Thank you so much for this eloquent description of what would seem to be an impossible meadow with green springy grass in the middle of drought, and rich, moist fertile earth, and earth smell. I am entranced.
Thanks for stopping by!
These are the moments for which we go out there in the first place. Well done.
The “meadow”, locally known to old timers as “________ potrerro”, drains to the west into a no name (also known as ___________) creek made famous by bothers who built a hunting cabin above the waterfall. To the east in the ___ ___ of _____ creek the last vestige of the purest genetic stock of Oncorhynchus mykiss remains stranded.
Thanks for commenting. You’ve taught me a thing or three in the past.
But I don’t think we’re talking about the same potrero. I edited your comment in addition to your initial blanks in order to protect the fish. I was up in the creek officially known by the same name you mention about two weeks ago and saw some trout in the tiniest of pools. Good to see in these dry times. However, this potrero does not drain into that creek. The creek you mentioned by name is quite close to this potrero, but it seems odd to me that two creeks so near each other would be known by the same name.
On the other hand, there aren’t many potreros out there. Especially not in this particular area, which it sounds like you obviously know.
Maybe local old timers know this field by that name, but then the same name was then later officially applied to a different but somewhat close by creek. Or perhaps the name was initially given to that close by creek but to locals the other creek draining the portrero was instead called by that name. Not sure if all that makes sense, but now I’m curious.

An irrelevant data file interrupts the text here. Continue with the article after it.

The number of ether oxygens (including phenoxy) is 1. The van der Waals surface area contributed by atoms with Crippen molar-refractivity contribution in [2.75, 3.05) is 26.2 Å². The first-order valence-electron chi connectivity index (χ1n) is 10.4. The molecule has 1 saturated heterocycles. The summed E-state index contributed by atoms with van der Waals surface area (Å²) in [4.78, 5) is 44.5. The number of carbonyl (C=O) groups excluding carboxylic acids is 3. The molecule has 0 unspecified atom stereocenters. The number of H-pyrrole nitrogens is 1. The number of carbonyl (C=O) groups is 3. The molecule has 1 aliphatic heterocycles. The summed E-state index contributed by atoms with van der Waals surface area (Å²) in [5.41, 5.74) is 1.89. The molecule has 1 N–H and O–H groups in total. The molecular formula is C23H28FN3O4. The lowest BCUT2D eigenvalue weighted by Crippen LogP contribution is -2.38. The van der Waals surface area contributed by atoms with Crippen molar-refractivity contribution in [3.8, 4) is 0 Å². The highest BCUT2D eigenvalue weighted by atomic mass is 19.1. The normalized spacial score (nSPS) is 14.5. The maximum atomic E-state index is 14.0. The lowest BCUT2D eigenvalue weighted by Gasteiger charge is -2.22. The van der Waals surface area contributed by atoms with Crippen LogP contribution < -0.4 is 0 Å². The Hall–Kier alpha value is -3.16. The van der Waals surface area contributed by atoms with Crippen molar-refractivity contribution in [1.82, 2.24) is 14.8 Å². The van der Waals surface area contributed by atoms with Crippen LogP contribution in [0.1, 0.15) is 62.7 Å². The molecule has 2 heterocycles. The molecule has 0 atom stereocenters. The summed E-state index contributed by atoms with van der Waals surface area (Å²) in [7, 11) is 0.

“Escondido potrerro” could be interpreted as the flat spot, about 70 yards across, right there by the “no name” creek, very near and below the water fall. From there, one can hike up into the meadow seen in your shot via the small drainage below the ridge due east where there is a spring by the sycamore tree. This drainage is the outflow of your meadow and flows most years. Most consider this general area, your meadow to be “Escondido potrerro”. The reasoning is your meadow was known to be the place where Dad Ramsey had a small homestead, in place known as “Escondido Potrerro”. He was a bootlegger and supplied the hunters heading into the mountains from Carpinteria from a still he had hidden by the creek (in the other drainage further east previously mentioned).
Nice. Thanks for the follow up! I know exactly what and where you’re talking about now. Very interesting historical tidbits. Glad you bothered to mention it all! I think I’ll make a post of it if you don’t mind. Good stuff.
Interesting. . .I had previous read that Carp Historical Society newsletter but totally forgotten the bit about Ramey. What had caught my eye was the mention of a “Honeycomb Falls” and I had wondered where that might be located. By the sounds of it this waterfall is the one you have mentioned. I assume the name for the falls was taken from tafoni formations on the rock. ?
And so thanks again. You also unknowingly answered my curiosity about Honeycomb Falls. Very cool.